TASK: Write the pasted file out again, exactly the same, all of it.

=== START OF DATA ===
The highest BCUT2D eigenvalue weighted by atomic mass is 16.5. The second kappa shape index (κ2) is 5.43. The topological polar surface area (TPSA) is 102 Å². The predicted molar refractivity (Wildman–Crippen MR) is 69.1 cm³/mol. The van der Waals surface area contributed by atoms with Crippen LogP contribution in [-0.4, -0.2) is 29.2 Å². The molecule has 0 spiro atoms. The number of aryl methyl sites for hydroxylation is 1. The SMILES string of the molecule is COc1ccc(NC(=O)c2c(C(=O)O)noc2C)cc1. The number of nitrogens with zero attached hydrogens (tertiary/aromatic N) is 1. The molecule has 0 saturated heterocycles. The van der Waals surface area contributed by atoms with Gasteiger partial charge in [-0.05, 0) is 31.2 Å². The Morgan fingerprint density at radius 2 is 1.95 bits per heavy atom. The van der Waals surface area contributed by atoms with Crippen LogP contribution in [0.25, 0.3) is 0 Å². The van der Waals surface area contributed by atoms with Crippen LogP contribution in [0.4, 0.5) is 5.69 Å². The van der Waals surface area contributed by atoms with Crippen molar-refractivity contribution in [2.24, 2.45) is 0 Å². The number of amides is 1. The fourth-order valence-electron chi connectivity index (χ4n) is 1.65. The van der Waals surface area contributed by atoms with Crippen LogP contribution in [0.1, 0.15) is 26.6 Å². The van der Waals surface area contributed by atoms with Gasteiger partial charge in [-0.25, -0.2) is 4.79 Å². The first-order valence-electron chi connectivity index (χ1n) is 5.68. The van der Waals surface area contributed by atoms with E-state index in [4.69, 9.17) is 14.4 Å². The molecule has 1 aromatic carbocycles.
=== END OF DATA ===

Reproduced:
The highest BCUT2D eigenvalue weighted by atomic mass is 16.5. The second kappa shape index (κ2) is 5.43. The topological polar surface area (TPSA) is 102 Å². The predicted molar refractivity (Wildman–Crippen MR) is 69.1 cm³/mol. The van der Waals surface area contributed by atoms with Crippen LogP contribution in [-0.4, -0.2) is 29.2 Å². The molecule has 0 spiro atoms. The number of aryl methyl sites for hydroxylation is 1. The SMILES string of the molecule is COc1ccc(NC(=O)c2c(C(=O)O)noc2C)cc1. The number of nitrogens with zero attached hydrogens (tertiary/aromatic N) is 1. The molecule has 0 saturated heterocycles. The van der Waals surface area contributed by atoms with Gasteiger partial charge in [-0.05, 0) is 31.2 Å². The Morgan fingerprint density at radius 2 is 1.95 bits per heavy atom. The van der Waals surface area contributed by atoms with Crippen LogP contribution in [0.25, 0.3) is 0 Å². The van der Waals surface area contributed by atoms with Crippen LogP contribution in [0.4, 0.5) is 5.69 Å². The van der Waals surface area contributed by atoms with Crippen molar-refractivity contribution in [2.24, 2.45) is 0 Å². The number of amides is 1. The fourth-order valence-electron chi connectivity index (χ4n) is 1.65. The van der Waals surface area contributed by atoms with Crippen LogP contribution in [0.1, 0.15) is 26.6 Å². The van der Waals surface area contributed by atoms with Gasteiger partial charge in [-0.25, -0.2) is 4.79 Å². The first-order valence-electron chi connectivity index (χ1n) is 5.68. The van der Waals surface area contributed by atoms with E-state index in [4.69, 9.17) is 14.4 Å². The molecule has 1 aromatic carbocycles.